Category Archives: Micro-Organisms of Interior Spaces


Many UVA students have the option of living off campus past their first year. Apartments and houses mean that students have access to kitchens, which have the ability to foster many microorganisms. While kitchens are already “germy” places, the habits of college students can make them even more so. The major way to combat the accumulation and growth of microorganisms is by cleaning properly. But most college students are not used to living on their own without the help of parents and are unaware of proper cleaning habits.

Some of the most common germs found in kitchens are E. coli, salmonella, and listeria. According to NSF International (an organization that provides auditing and solutions for public health), the presence of these germs is a hazard to our health. These microorganisms can cause foodborne illness. The Centers for Disease Control and Prevention reports that an estimated 1 out of every 6 Americans gets sick, 128,000 are hospitalized, and 3,000 die due to foodborne illnesses. In a study NSF international attempted to find out what places in the kitchen harbor the most microorganisms. In the study, 20 families were asked to swab 14 common kitchen items, with jarring results. The places that harbored the most germs were refrigerator vegetable and meat compartments, blender gasket, rubber spatula and rubber-sealed food storage container. Both E. coli and salmonella were found on 25 percent of the 14 items tested – if infected with either of these, can cause mild to serious health issues.

If we had the proper equipment, we would conduct a study similar to the one discussed above. But instead, we asked each other and our fellow peers some questions pertaining to the topic of microorganisms in kitchens. Most people told us that they either use paper towels instead of sponges or have had the same sponge all year. They were shocked (and slightly disgusted) to learn that dish sponges and rags harbored many germs (according to a different 2011 NSF study). We also shared which places had the most germs (which are listed above). We found that most students seldom to never cleaned these items in the proper way. For example, most people do not know that in washing a blender, one must disassemble the entire blender to get at all the spots to clean it well. Because these items all come into direct contact with food they can easily transmit the bacteria and cause us to get sick.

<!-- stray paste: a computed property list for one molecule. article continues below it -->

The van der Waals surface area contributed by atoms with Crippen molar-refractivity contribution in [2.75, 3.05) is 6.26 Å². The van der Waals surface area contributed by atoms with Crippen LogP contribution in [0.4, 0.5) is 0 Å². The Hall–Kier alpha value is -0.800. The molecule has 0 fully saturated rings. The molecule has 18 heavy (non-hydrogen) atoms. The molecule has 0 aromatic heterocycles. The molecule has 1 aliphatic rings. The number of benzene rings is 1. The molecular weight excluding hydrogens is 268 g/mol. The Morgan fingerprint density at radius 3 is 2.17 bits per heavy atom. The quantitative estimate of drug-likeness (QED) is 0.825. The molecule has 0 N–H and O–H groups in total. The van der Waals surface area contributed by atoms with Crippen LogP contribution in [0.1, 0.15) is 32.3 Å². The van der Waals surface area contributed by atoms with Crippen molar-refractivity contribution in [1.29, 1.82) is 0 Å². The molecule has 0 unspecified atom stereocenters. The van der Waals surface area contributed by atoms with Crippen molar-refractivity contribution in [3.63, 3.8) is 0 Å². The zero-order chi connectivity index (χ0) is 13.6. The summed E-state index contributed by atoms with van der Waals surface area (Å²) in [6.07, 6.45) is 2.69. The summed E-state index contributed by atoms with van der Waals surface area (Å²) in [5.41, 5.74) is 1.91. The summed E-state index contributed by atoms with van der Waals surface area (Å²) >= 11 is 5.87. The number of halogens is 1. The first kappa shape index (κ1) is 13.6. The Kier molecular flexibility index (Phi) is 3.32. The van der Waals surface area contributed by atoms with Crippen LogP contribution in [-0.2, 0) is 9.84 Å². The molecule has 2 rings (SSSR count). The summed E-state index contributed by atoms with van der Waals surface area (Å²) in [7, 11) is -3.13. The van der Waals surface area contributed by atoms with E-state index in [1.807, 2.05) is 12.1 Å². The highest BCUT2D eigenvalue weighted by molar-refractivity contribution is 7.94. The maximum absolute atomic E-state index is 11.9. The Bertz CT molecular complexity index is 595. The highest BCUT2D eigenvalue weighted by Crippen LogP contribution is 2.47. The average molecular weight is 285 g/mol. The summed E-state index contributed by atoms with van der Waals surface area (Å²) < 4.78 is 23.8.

I think it is important to note the grave effect that these microorganisms can have on our health as noted by the Centers for Disease Control and Prevention’s estimates. While the presence of these microorganisms is inevitable it is necessary to properly clean the spaces we live in to mitigate their effects. This seems to be a little known subject and I hope that we can raise awareness to help our fellow peers.


UVA student interviews

Post by Emma Nosseir

Microorganisms: Investigating Alderman

Microorganisms are living species that are microscopic to the naked eye. They are so small that millions of them can fit onto the head of a needle (MicrobeWorld). They are the earliest form of life on Earth, ranging from Bacteria, Archaea, Fungi, Protists, and Viruses. So where exactly are they found? The answer is everywhere. On surfaces, our hands, our food, even the air we breathe.

Thousands of students touch the same surfaces every day: door handles, computer keyboards, bathroom faucets. The simplest means of microorganism transmission is indeed our hands. Within a 30 minute time frame from 7:30-8:00pm, 18 women pushed the same door handle to the fourth floor restroom in Alderman library. In that same period of time, 31 students pressed the same elevator key to lower levels, and 76 students pushed the same spring bar on the main entrance door. We carry thousands of microorganisms on our hands and the more surfaces we touch, the more we contract and the more we leave behind (Middle School Math and Science). On average, 150 species of bacteria coexist on our hands, so imagine the number of them just present on door handles and surfaces in this library.

Now, are all of them harmful? Not at all. Microorganisms help protect our body from harmful bacteria and pathogens, produce some vitamins, aid in digestion, and can be beneficial to other organisms. Microorganisms in interior spaces can be transported indoors from the outside environment, come from human skin cells, or can develop due to moisture. Near the main entrance in Alderman library, there is increased humidity from the doors constantly opening and closing, which fosters microbial growth. The carpet also provides an area for microorganisms to accumulate from foot traffic, drink and food spills, and bodily fluid deposition (coughing and sneezing) (Leonas). Microorganisms also collect on dust particles, which can be transported by humans or remain airborne. They need water to survive, and dust particles are an excellent source of it.

Ways to manage microbial growth? Cleaning and washing your hands. Although some microorganisms are harmless, others have the ability to transmit viruses. And the presence of them is positively correlated with the number of occupants in a public space. Since microorganisms need water to survive, indoor areas that are regularly exposed to moisture should be cleaned often, such as the restrooms.